Cathedrals and Haunted Houses

sailI’ve spent a fair amount of time decrying the decline of the Church in America, particularly so much as it is a consequence of a lazy Christianity that just assumed lost neighbors would find their way to church without any effort from the converted. But if you asked me if I was afraid if the Church in the world was going to pass away, I would have to admit I’m not afraid of that at all. My reason for that confidence is not a strident declaration about the gates of hell never prevailing. It’s far more amusing than that.

It’s because we live in a haunted house.

By house, I mean the planet Earth, and by haunted, I mean haunted. The free-wheeling secularist cannot suppress the cathartic tears at sunset and at the symphony. She can’t muster up a plausible grounding for all of the passionate ethical positions for which she tirades and votes and argues. She will never sufficiently suppress nor rewrite a history that is filled with church-going grandmothers who find her life a shame. And to be honest, one out of every ten people I talk to has actually seen a ghost. The world is haunted, or to use Charles Taylor’s more pleasant term, enchanted. The hard-nosed laboratory researcher who claims to have dissected away the enchantment doesn’t come off as a genius. He comes off as one in denial, like a captain who keeps insisting the leak isn’t that bad.

I’m happy to say there will always be a Church, because the world will always be haunted. The intrusiveness of its ghosts can be dodged by denial no more than a bee sting can be avoided by closing your eyes. They will keep poking us. My worries for the Church in America have far less to do with anything about metaphysical reality and far more to do with the fact that my son and my daughter will likely marry and raise kids in this generation, and they will be surrounded by blind captains sailing sinking ships.

The Mystery of the Missing Mystery

shellIt occurs to me that the secular culture can only succeed in triumphing over the Church when it misplaces mystery.  The secular culture must lead us through some back-bending mental gymnastics to convince us that there is no mystery where it obviously is, and that there is mystery shrouding all kinds of things that are patently obvious to a clear-headed ten year old.

 

First, it must extract mystery from experience like taking color out of a painting.  Atheist philosopher Thomas Nagel has made a name for himself recently by suggesting that blind Darwinian evolution is simply an inadequate explanation for the complexity of life.  He writes, “Physico-chemical reductionism in biology is the orthodox view, and any resistance to it is regarded as not only scientifically but politically incorrect.  But for a long time I have found the materialist account of how we and our fellow organisms came to exist hard to believe, including the standard version of how the evolutionary process works” (Mind and Cosmos, p5).  This position is not unique; rather, what is unique is that the well-respected atheist got picked by the same team captain who chose the Kansas Board of Education, the President of Southern Baptist Seminary, and the Pope.  Secular society must convince us that wonder is a physiological reaction no more meaningful than indigestion.  In fact, wonder is sonar.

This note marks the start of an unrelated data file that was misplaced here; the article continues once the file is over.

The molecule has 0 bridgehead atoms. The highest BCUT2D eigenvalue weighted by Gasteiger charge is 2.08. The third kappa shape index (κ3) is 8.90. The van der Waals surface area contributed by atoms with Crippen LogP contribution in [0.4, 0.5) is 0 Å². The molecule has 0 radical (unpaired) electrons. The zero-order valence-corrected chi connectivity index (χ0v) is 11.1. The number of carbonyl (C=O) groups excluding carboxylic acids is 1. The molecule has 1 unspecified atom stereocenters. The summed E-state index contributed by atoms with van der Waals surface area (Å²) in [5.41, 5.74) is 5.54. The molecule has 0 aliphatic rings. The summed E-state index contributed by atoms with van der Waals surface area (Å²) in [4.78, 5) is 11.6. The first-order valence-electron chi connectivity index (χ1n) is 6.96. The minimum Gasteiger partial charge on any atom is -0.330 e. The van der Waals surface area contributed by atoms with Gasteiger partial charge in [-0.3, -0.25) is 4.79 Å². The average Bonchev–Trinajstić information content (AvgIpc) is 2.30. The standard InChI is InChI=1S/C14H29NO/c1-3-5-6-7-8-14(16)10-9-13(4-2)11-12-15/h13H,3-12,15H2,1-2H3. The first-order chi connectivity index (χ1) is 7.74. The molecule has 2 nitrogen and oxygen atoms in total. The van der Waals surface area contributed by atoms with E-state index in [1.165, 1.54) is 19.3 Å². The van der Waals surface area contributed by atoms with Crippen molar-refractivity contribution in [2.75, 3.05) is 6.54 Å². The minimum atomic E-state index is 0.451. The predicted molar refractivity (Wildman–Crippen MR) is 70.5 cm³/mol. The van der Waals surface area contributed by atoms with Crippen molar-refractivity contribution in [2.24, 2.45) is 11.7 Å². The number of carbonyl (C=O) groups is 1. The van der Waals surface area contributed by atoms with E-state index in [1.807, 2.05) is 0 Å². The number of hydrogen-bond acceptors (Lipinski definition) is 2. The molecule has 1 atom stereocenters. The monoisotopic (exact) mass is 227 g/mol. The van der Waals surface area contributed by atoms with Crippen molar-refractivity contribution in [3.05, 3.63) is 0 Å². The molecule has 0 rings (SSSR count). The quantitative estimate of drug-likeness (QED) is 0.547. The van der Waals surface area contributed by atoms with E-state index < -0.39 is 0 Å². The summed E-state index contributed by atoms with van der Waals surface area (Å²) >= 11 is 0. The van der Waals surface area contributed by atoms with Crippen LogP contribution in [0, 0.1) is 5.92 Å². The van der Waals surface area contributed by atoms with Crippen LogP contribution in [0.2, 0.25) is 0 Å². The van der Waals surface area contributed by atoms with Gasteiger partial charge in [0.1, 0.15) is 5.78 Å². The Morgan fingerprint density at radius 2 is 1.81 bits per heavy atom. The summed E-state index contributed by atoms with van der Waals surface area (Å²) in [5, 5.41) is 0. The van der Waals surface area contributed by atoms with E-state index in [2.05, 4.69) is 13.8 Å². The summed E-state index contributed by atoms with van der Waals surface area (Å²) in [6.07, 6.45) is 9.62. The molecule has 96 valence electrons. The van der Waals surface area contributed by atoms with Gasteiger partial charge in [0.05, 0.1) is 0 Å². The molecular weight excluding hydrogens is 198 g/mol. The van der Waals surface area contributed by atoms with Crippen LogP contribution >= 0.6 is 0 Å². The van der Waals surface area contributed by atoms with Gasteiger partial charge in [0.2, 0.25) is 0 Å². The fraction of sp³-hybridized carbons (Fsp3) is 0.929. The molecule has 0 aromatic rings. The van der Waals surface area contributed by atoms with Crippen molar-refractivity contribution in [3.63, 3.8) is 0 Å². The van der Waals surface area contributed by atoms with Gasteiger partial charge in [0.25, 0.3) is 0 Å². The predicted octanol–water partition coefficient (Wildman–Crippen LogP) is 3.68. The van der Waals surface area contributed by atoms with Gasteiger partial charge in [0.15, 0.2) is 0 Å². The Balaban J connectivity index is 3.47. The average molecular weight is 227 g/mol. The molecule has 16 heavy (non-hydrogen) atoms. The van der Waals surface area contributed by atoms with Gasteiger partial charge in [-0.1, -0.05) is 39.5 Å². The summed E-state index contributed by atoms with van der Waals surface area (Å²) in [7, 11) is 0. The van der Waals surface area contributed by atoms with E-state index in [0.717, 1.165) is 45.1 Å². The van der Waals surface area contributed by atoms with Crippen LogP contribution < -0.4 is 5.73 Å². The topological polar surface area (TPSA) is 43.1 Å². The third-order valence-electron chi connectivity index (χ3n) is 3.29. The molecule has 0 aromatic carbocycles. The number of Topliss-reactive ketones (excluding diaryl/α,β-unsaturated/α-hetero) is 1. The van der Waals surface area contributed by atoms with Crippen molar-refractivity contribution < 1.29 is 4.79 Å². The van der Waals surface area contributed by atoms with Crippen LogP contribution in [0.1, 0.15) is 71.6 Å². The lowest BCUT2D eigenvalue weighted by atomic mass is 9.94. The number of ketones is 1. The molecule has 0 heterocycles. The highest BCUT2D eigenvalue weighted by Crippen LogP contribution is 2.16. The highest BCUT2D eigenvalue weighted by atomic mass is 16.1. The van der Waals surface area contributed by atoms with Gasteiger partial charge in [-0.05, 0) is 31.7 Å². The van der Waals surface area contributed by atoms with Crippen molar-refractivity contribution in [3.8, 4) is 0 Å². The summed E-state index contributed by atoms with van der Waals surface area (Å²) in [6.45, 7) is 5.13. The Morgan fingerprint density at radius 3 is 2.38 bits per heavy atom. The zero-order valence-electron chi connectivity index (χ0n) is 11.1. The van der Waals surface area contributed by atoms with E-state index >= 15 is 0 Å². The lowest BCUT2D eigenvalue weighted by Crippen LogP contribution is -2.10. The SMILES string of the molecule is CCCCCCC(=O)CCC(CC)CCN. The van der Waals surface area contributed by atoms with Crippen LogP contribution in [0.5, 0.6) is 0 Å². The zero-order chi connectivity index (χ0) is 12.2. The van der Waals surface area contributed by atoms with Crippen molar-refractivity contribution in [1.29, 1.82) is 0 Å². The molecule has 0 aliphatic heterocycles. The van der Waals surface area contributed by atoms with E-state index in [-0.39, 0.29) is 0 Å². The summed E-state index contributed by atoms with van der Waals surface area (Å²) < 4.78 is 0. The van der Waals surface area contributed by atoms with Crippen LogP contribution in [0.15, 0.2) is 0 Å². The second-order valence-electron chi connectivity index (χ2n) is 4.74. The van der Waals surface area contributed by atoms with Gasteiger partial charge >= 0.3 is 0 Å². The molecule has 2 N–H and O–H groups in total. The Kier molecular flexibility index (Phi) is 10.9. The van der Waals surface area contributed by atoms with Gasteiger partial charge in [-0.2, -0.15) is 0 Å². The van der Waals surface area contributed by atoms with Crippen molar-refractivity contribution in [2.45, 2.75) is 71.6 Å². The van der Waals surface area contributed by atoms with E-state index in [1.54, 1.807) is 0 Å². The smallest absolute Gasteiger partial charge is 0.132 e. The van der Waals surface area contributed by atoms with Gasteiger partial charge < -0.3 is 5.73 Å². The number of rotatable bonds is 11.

A child walking down a beach can consider the vastness of the ocean without being aware of the uncharted world within her own brain.  She can run her fingers over the smooth, ivory underbelly of a spiraled shell without understanding the Fibonacci sequence.  She is cascading with sensations and emotions and imagination, and everything inside her tells her that the world is magic.  A good education will cure her of that.  Science will do its darndest to reduce her to overconfident explanations, and, should she go that way, seminary will do worse.  The fact is that she right now has a better sense for the way the world is than the person who can analyze its particulars.  Her wonder is a compass pointing her in the direction of a wonderful counselor.

 

Second, secular society must put mystery where it’s not.  It must convince us that our intuitions for morality, which seem, on their face, straightforward, are forever awash in grayness.  Derrida would claim to stand at the place where forms are stamped into particulars, where, if one were sufficiently adept, one could see that every clear and distinct idea is simply the manipulation of whomever is in power.  Clear and distinct ideas are not.  Truth, said Foucault, is the error that has been hardened by the long baking process of history.  If we had the time and patience to trace every idea back through its genealogy to its origin, we would find that none of them have any more authority than if they had been announced by the Wizard of Oz.  Thus, secular society would have us believe, those things that seem most obvious to us actually shouldn’t be.  The moral goal of secular society is that morality would be reduced to, “Seems like I shouldn’t, but it’s not hurting anyone.”

 

C.S. Lewis quips in the Screwtape Letters that the tempter’s ultimate goal for humanity is the materialist-magician: he who believes in the supernatural which can ultimately be explained naturally.  Secular society will be able to put the Church aside when it has finally turned particles into little, tiny gods.